The Korean War ended in a stalemate at the 38th parallel, which to this day divides North and South Korea. The final armistice was signed on July 27, 1953. There still is no final peace settlement of the conflict. Technically, the two sides are still at war, separated by a Demilitarise Zone (DMZ) with nukes now pointing at each other, guaranteeing nuclear annihilation if war breaks out again. And given Donald Trump’s threats of unleashing “fire and fury” on the DPRK, the possibility is horrifyingly real.
The cessation of military operations also marked the beginning of a new war: the propaganda war. As the first armed conflict of the Cold War ended in a draw, it was essential for the US-led coalition, flying the UN flag, to claim a moral victory for the “Free World”. The Red-Yellow hordes had been stopped at the 38th parallel in Korea. The next battle would be in Indochina, where the French – supported by the US – were fighting a “communist” insurgency, led by Ho Chi Minh and Vo Nguyen Giap. The Indochina War would become the Vietnam War, or the American War as they call it in Viet Nam.
But the “Free World” propagandists had to clear some hurdles before claiming victory in Korea. The North Koreans and Chinese had accused the US of waging bacteriological warfare and of atrocities against the civilian population and prisoners of war held in Allied camps. The war had left much of the country in ruins, with barely a building left standing in the North. According to Wikipedia, “nearly 3 million people died. More than half of these, about 10 percent of Korea’s pre-war population were civilians.” Unlike World War II, the Korean War did not bring much glory to the US & Allies. Thus it became the “forgotten war”, the one no one knows much or talks about.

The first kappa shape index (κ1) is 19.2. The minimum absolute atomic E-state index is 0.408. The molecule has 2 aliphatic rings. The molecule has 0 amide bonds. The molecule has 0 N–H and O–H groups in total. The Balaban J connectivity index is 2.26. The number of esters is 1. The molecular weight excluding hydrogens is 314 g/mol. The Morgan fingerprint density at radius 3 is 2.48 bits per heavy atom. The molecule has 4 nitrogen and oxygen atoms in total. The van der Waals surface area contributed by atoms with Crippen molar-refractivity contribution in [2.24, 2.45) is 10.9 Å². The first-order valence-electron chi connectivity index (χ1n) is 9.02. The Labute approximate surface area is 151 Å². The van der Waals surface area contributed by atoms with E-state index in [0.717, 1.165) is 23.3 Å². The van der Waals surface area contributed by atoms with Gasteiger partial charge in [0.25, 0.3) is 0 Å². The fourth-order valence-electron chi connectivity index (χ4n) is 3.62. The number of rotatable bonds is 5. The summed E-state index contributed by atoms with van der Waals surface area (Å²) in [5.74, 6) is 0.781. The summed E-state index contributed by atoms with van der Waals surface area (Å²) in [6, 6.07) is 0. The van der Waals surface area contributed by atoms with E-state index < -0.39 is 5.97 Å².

Two “Caucasian Communists”, Wilfred Burchett and Alan Winnington reported the Korean conflict from the Chinese-North Korean side. I put Chinese first, because both were accredited to the Chinese delegation to the ceasefire talks. There was nothing sinister about it. Both held British passports and the United Kingdom had officially recognised the People’s Republic of China and had normal diplomatic relations. The two men were reporting events of world significance from the “other side” of a conflict which was officially a “police operation”,